Coles Online has announced a new plan to draw customers to its online business, offering free home delivery.
The offer, pitched as a thank you to customers for a 30 per cent increase in sales over the 2019 financial year, applies to those who spend more than $100 in one transaction, and who place an order before 30 September 2019.
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“As the weather warms up, we know customers want to get out and enjoy themselves, so we are helping do the grocery shopping for them by offering big savings and great deals when they shop online,” Coles Online general manager Karen Donaldson said.
“We now have more delivery slots available for customers to choose from and shorter delivery windows which means they can plan to spend more of their day out of the house. We’ve also simplified our delivery fees to make online grocery shopping more convenient for customers, who have busy lives and are looking for ways to save time and money.”
Coles Online saw orders increase 30 per cent in the last financial year, bringing sales to more than $1.1 billion.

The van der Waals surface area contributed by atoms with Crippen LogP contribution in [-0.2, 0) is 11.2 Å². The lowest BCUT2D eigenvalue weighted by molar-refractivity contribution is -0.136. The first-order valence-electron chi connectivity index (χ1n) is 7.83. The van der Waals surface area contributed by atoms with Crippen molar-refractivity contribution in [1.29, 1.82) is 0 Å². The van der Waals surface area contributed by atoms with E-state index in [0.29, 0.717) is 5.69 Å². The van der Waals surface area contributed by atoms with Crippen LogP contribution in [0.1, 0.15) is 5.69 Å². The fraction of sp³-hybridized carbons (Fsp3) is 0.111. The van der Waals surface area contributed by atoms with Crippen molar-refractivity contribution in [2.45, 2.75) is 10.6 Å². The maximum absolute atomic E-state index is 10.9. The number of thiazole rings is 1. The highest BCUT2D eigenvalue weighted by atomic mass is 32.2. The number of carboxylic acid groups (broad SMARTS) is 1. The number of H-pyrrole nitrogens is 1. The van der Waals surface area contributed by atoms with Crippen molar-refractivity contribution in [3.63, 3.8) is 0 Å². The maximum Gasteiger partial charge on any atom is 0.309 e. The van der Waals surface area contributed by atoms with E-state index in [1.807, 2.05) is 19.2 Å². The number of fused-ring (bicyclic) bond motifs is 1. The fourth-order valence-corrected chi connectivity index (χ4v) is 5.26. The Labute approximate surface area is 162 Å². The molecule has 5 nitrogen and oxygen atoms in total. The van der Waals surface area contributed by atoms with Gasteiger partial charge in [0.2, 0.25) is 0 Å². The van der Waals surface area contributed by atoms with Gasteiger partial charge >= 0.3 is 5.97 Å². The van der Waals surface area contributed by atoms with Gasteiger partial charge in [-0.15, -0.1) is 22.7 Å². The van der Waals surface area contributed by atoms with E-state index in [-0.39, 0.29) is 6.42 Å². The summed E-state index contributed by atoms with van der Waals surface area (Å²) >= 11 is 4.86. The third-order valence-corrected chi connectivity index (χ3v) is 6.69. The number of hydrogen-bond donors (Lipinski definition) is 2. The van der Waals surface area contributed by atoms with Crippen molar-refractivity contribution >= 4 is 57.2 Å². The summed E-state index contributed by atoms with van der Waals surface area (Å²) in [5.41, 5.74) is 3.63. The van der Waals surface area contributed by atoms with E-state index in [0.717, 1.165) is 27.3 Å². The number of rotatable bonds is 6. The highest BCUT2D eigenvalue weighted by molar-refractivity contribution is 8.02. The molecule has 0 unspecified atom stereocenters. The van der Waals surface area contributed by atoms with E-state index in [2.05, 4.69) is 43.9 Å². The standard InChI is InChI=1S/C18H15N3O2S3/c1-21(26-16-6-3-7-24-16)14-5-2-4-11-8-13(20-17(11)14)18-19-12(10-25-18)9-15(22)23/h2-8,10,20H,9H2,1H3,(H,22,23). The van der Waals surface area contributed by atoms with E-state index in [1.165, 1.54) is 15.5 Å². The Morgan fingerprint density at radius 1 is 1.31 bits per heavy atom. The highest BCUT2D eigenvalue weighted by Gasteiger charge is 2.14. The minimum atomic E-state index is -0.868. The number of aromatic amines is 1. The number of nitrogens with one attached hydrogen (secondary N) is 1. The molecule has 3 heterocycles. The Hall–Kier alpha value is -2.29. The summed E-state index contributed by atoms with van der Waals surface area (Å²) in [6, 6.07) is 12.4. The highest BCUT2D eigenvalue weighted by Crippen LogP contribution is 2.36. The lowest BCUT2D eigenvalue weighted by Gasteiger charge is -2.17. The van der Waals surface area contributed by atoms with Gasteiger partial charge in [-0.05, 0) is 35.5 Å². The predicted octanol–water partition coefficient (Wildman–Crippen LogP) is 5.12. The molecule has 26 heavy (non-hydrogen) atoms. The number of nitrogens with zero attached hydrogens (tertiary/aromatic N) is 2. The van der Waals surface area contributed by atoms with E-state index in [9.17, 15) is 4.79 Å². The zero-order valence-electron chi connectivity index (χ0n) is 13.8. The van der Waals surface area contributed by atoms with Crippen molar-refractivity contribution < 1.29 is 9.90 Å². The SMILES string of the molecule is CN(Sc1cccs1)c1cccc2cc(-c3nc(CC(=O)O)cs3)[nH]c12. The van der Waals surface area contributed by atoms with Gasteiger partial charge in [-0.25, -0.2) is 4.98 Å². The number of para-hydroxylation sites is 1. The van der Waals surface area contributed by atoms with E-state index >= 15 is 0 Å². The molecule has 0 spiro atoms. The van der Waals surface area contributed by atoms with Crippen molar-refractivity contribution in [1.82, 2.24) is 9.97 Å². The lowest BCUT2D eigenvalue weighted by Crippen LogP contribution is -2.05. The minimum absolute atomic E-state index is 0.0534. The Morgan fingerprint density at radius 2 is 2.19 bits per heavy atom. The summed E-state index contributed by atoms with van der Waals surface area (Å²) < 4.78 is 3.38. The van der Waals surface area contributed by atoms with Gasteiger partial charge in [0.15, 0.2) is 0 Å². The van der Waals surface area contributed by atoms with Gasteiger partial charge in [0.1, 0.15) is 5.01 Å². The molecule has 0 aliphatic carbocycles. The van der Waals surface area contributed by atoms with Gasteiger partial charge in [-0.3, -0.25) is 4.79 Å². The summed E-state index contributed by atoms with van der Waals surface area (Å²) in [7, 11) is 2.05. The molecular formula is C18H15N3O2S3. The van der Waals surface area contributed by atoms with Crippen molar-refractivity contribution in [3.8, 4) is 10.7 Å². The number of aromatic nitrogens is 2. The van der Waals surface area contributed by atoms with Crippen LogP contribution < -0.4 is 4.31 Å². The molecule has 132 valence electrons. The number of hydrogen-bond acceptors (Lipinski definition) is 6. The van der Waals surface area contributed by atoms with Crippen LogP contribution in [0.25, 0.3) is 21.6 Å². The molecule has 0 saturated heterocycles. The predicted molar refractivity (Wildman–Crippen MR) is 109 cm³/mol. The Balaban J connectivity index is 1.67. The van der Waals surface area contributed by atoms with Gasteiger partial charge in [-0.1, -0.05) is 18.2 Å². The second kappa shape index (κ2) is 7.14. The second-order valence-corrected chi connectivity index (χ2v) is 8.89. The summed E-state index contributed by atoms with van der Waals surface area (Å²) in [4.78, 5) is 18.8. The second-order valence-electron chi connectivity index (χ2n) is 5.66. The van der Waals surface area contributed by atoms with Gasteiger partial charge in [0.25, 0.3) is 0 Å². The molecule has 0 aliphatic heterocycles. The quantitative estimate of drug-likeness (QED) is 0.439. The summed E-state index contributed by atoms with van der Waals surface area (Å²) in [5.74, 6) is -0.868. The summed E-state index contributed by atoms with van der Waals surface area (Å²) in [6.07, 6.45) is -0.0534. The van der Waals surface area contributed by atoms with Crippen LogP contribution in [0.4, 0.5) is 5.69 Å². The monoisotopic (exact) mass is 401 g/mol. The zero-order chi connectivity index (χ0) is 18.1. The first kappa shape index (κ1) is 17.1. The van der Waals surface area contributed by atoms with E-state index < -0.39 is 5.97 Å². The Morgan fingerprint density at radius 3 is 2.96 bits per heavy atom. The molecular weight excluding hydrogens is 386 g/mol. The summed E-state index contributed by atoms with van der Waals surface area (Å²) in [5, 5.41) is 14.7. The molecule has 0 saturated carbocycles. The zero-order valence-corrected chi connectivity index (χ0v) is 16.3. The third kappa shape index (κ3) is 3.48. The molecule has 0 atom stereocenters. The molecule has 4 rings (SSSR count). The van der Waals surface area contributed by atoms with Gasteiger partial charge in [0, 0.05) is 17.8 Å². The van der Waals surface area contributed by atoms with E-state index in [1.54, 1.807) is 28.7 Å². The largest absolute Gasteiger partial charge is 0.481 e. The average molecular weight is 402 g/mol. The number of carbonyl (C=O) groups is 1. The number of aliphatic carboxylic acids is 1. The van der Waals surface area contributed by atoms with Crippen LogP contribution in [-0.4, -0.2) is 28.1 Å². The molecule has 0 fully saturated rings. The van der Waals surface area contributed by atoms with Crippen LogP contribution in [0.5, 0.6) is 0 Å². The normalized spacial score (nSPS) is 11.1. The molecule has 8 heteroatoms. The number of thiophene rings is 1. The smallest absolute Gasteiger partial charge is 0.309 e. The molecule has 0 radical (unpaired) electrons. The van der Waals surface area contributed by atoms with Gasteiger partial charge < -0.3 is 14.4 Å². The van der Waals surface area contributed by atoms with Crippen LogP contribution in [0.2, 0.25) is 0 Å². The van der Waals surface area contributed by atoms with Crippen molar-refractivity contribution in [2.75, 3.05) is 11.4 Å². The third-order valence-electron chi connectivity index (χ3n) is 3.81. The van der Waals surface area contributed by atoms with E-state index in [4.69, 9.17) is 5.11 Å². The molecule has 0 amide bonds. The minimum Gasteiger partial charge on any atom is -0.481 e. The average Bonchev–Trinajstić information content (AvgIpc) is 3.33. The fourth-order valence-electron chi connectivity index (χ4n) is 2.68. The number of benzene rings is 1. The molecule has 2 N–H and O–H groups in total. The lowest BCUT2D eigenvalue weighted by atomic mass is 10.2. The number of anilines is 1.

Click&Collect customers will also save $10 on their groceries when they spend more than $150 and place their order prior to 10 October.
The promotion comes just days after it was revealed Woolworths shoppers could save 25 per cent off their groceries by trialling the supermarket giant’s Scan&Go system.
The system sees shoppers scan items on their phone and pay through the app, rather than head to the check-out.
Coles saw an 8.1 per cent fall in full-year earnings this financial year, it revealed in August, following its demerger from Wesfarmers last November.
Retail earnings fell to $1.32 billion as falls in fuel and convenience bit, along with the costs of restructuring after it demerged.
The company posted a statutory profit of $1.43 billion, also a fall of 9.1 per cent.
"It has been a year of substantial change for Coles following the successful demerger and ASX listing," chief executive Steven Cain said.
"Consumer behaviours are changing faster than ever, we are heading into the most competitive period in Coles' history, and there are significant industry-wide cost headwinds."
Woolworths, conversely, posted a full year profit of $1.75 billion, reflecting a lift of 7.2 per cent.
Woolworths chief executive Brad Banducci said the giant had recovered from plastic bag-related challenges, and that despite an uncertain consumer environment and other cost pressures, Woolworths was "well placed to respond to these challenges".
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